Whether you’re trying to eat less animal protein for health reasons or you’re having trouble finding beef, pork, and chicken in grocery stores due to the COVID-19 out-of-stock issues, you might be wondering about alternative options for vegetarian and vegan sources of protein. Let’s start with some definitions.
Vegetarian Diet – A vegetarian diet excludes products where the animal was killed. Beef, chicken, pork, and seafood are excluded from vegetarian diets.
Vegan Diet – A vegan excludes all animal products. Beef, chicken, pork, seafood, eggs, and dairy products are all excluded from a vegan diet.
Eggs can be a great source of protein in a vegetarian diet. Although the specific amount of protein varies with egg size, eggs generally have 6-8 grams of protein each. And eggs aren’t just for breakfast. I love eating breakfast for dinner! Try making a big scramble with eggs (or egg whites) and lots of veggies.
Protein is also found in dairy products. Milk, yogurt, and cheese are all high in protein. Milk has 8 grams of protein per cup (8 oz). It doesn’t matter whether it’s skim (nonfat), 1%, 2% or whole. The protein content is the same. The only thing that varies is the amount of fat. And the type of fat in milk is predominantly the unhealthy saturated fat. For general health reasons, if you’re going to drink milk, I recommend the nonfat variety. Yogurt is another source of dairy protein. Greek yogurt has more protein than regular yogurt. Be sure to check the label to find one that doesn’t have a ton of added sugar.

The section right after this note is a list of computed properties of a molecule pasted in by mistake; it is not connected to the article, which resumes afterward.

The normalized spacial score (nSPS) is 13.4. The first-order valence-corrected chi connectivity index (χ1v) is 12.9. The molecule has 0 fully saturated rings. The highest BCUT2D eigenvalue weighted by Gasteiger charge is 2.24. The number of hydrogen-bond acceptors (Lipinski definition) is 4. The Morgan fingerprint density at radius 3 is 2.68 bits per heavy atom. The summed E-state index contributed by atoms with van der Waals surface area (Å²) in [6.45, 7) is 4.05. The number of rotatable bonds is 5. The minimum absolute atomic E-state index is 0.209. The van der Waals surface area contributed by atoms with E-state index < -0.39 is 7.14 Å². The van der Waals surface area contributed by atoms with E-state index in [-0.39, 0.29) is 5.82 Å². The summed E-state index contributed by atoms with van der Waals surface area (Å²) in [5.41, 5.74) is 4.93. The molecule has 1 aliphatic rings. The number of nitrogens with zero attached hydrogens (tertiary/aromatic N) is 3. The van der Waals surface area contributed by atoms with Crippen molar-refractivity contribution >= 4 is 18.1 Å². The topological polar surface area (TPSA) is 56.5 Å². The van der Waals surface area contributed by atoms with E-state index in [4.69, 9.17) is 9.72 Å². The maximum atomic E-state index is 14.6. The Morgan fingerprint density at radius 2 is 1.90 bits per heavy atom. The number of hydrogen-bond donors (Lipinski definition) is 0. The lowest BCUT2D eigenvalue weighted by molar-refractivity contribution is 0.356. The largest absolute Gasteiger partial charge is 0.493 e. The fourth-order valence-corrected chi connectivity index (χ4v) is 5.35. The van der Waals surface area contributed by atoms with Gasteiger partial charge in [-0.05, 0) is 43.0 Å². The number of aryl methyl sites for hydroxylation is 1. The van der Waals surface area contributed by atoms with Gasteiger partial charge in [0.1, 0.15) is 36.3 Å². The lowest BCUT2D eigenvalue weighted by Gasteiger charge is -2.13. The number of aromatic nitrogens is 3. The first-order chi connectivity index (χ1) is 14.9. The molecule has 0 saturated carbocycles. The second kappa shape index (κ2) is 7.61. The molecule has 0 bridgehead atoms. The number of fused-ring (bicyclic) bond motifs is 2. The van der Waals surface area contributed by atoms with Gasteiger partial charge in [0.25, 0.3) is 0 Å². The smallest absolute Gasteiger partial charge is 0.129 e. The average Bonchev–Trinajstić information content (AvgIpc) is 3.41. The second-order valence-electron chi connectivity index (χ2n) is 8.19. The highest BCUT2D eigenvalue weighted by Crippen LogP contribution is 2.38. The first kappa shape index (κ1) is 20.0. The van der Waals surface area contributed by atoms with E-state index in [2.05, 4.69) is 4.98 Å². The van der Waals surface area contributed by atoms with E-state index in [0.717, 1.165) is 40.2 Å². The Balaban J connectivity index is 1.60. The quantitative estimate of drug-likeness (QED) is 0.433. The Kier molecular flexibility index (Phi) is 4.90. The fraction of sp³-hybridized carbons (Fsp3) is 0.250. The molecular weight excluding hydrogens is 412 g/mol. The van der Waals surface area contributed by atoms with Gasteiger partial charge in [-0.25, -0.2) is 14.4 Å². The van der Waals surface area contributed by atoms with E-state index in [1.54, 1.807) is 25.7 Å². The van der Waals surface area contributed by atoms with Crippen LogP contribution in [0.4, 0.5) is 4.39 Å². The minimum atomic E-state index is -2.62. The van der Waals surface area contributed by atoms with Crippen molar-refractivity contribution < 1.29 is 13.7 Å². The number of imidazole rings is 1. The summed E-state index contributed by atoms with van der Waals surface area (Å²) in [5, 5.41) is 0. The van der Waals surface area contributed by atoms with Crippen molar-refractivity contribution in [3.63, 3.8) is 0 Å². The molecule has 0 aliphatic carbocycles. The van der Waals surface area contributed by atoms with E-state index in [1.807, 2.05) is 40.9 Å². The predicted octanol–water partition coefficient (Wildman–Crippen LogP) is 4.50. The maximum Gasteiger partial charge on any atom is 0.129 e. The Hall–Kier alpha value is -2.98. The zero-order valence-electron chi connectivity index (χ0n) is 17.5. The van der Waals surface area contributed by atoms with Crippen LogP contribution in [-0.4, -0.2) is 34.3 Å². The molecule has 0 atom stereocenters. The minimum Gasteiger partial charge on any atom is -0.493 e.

And if you’re not eating any animal products at all, where does your protein come from?
Vegan Sources of Protein
Beans & legumes, nuts, soy, whole grains and veggies can all be sources of protein in a plant-based diet. Use beans & legumes in chili, veggie burgers, or tacos. Hummus, which is made from chickpeas, is a great source of protein. Nuts & seeds have protein in them. They are also higher in calories, so watch the portions. Tofu is amazing. It doesn’t have a flavor of its own, but it takes on the flavor of whatever you’re cooking it with. You can get protein from whole grains too. Whole grains include brown rice, oats, quinoa, whole wheat, etc. Get creative and try something new! Make a stir fry with tofu & veggies and serve it with brown rice. Try eating pasta made from black beans or chickpeas to bump up the protein content of your next pasta dinner. Grill portobello mushrooms with balsamic vinegar to use as a main course. There are so many options!
So, whether you’re unable to find meat in stores due to COVID-19 or you’re trying to eat less animal products for health reasons, there are so many other ways to meet your protein needs. Are you going to try any of these options? Which one are you going to try first?